Car reviews - Ford - Mondeo - Ghia sedan
Well balanced ride and handling, luggage space, comfortable interior
Room for improvement
Lacks real presence
21 Feb 2001
By TIM BRITTEN
FORD'S Mondeo has been in need of some stimulus of late and the sales and marketing teams are hoping the arrival of the year 2000 specification cars will do the job.
As well as receiving some detail attention that has given the smooth looking, medium size Holden Vectra/Mazda 626 competitor a certain freshness, the range has been augmented with the arrival of the first V6 Mondeo to reach Australia - the unashamedly sporty looking ST24 sedan.
At the bottom of the range exists the newly named Verona sedan model, once known as the LX, while smack in the middle is the renamed GLX model, now tagged as the Ghia.
There is not much to visually identify the latest model but a number of subtle changes do make a difference.
Importantly, Ford has paid some attention to the engine and its mountings in an ongoing battle to reduce the noise/vibration/harshness issue that has always plagued the medium size Ford.
This has included the redesign of the right-hand hydraulic engine mount, block stiffener and inlet and exhaust manifolds, injector mouldings and throttle body.
Noise and vibration culprits such as the air-conditioning compressor, power steering pump and alternator are also mounted on heavier duty brackets.
From an aesthetic viewpoint, most of the changes have been made inside.
There is a splash of chrome on the interior door handles, handbrake and auto gearshift buttons, as well as a touch of fake woodgrain on the dash, plus leather steering wheel and gearshift trim.
There are also new storage bins for the rear doors and a lumbar adjuster for the driver.
Outside, you will have to look hard to pick the matt black rocker panels, a new B-pillar treatment and a painted surround for the Ford oval grille. On closer inspection, you might notice the familiar Ghia badge on the back.
So, overall, the Mondeo is pretty much as before, apart from the cessation of intrusive noises from the engine compartment.
The original Mondeo was canned for its noisy mechanicals and generally praised for its balanced ride and handling qualities.
The new car brings no cause for criticism on the first count and continues with the feel-good road manners.
The slightly long-stroke, "Zetec" multi-valve, four-cylinder, 2.0-litre engine, redlined at 6500rpm, likes to rev but has a decent torque spread as well.
Winding out through the gears in manual versions is no chore at all with the engine actually inviting the driver to add a few more rpm.
Automatic Mondeos are slightly better off in this sense than before as they now have a revised final drive to add a little more punch off the line.
Overall, the four-cylinder Mondeo offers sufficient performance but is not exactly a ball of fire.
The Mondeo's ride and handling remains one of its strong points with the supple all-independent suspension taking good care of occupants over most surfaces.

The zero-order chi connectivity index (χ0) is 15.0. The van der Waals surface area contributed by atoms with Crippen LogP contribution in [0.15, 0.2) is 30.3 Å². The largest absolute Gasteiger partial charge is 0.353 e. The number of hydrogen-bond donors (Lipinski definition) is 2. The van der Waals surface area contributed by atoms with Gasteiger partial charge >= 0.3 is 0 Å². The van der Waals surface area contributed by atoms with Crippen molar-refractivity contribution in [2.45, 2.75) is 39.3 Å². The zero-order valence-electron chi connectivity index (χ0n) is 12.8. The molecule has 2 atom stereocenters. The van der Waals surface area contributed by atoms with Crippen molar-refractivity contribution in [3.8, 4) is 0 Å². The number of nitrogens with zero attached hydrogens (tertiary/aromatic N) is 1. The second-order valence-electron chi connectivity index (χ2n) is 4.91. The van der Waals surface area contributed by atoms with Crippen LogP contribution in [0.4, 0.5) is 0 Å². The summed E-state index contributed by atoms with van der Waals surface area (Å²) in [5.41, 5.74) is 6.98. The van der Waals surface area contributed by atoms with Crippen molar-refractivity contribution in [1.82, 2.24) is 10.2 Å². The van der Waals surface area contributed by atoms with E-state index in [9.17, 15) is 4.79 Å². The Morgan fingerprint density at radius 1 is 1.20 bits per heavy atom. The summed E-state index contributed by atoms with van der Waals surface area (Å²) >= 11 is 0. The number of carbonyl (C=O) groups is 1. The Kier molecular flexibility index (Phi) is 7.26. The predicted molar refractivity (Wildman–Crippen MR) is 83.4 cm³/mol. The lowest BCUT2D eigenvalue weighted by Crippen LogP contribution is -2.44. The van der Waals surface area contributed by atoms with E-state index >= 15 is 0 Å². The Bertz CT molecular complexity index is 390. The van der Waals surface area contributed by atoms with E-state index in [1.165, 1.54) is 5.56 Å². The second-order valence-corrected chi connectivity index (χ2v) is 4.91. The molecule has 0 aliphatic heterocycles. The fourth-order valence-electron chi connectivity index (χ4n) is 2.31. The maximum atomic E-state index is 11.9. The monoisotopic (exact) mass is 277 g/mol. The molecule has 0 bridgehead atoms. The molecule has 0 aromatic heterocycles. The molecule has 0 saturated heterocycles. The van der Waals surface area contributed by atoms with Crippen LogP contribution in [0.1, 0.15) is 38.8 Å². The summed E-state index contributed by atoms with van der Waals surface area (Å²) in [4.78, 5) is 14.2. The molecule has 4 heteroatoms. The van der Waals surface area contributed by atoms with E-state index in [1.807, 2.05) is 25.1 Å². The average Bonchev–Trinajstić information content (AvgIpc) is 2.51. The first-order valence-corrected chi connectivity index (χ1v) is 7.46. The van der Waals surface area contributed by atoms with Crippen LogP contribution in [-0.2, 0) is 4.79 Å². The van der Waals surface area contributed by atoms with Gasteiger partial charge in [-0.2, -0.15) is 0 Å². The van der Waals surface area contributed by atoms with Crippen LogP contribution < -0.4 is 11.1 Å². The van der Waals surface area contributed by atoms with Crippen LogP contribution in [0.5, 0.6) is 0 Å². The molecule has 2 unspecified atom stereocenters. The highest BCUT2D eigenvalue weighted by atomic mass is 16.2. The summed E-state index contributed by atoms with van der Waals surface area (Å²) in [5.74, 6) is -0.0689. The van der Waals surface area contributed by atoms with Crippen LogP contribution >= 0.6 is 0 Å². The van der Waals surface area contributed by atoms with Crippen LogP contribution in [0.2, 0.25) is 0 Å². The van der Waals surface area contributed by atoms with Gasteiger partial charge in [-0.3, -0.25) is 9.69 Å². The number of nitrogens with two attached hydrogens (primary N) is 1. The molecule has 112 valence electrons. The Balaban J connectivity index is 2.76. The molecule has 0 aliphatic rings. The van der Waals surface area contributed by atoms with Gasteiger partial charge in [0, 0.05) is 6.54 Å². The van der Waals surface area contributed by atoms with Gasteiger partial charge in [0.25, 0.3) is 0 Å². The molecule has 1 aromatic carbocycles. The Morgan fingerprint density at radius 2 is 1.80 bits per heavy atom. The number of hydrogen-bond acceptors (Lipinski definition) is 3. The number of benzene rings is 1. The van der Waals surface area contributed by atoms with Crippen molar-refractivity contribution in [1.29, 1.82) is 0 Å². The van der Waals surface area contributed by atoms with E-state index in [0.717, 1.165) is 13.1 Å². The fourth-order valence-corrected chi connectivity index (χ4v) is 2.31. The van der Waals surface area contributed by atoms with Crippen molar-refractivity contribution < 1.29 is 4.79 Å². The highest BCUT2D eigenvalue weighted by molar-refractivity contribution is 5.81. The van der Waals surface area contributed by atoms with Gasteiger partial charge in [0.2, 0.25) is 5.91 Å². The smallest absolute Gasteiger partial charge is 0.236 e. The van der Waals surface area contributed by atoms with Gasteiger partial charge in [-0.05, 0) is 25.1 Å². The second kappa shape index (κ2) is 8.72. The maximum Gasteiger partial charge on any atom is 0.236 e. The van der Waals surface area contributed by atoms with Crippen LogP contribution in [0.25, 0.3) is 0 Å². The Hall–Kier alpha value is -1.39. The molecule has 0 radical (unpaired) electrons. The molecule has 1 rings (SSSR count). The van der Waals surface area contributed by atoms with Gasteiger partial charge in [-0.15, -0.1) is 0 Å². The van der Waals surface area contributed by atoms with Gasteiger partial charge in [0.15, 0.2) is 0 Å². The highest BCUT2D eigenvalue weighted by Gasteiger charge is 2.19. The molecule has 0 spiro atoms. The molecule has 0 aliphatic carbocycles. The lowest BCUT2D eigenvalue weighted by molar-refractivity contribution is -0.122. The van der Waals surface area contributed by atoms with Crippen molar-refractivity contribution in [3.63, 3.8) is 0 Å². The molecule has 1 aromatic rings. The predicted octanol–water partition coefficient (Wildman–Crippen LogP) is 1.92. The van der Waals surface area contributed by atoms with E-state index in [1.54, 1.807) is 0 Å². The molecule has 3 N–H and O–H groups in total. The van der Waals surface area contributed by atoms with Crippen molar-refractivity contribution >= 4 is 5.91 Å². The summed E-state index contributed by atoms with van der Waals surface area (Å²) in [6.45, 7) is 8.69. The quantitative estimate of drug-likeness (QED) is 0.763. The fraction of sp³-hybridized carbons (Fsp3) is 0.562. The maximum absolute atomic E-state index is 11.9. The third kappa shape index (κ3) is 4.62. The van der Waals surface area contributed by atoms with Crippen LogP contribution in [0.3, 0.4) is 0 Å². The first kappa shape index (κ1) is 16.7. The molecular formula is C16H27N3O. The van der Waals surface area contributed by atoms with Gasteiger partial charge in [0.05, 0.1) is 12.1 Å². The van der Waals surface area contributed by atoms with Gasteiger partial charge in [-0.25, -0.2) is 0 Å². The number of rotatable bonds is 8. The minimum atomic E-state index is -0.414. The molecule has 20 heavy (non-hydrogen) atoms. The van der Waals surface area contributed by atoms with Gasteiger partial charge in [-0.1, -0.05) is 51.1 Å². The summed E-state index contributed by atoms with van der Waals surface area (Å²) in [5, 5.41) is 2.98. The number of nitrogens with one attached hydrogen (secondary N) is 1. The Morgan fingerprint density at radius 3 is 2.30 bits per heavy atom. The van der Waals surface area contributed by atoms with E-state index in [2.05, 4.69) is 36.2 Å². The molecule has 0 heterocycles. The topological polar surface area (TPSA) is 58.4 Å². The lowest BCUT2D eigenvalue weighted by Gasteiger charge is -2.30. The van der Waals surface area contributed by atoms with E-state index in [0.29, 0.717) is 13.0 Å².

Only rough-mix bitumen encourages an intrusive rumble from the tyres.
The Mondeo points well and feels stable at cruising speed - an indicator of its European origins.
Braking is well attended to with ABS standard on both Ghia and ST24 models.
The driving position is excellent. The nicely weighted wheel is well placed for a relaxed session in the traffic or out on the open road, and the instrument display and layout also shows the car's European background with a headlight adjustment control and rotary master lighting switch on the instrument panel.
The seats are fine, too, helped along on the driver's side by the addition of lumbar adjustment, and there is handy space in the back seat.
This was a problem area with early Mondeos but was sorted out a couple of years ago by scalloping out the front seat backs to provide extra legroom. But there's no rear centre armrest.
Buyers accustomed to Japanese cars might be appalled at the lack of cupholders coin trays or handy little oddment storage areas.
But there is a deep, lidded bin and a pen holder on the centre console, plus a small cubby to the right of the steering column. And the glovebox is fairly large.
Dual airbags and side airbags are standard, as are anti-lock brakes, climatecontrol air-conditioning and cruise control.
Up back, the hatchback is augmented by a 60-40 split/fold rear seat that defies tradition by handily placing the release catches where they are accessible from inside the boot.
The ignition key also contains a handy remote that operates the hatch lid separately if desired.
Overall, the Mondeo is a competently designed, built (in Belgium) and packaged medium sedan.
Even with the styling improvements to the rear and elsewhere in 1996, it still remains a little bland, but at least it is inoffensive.
But most people seem to look for more than that in a car.
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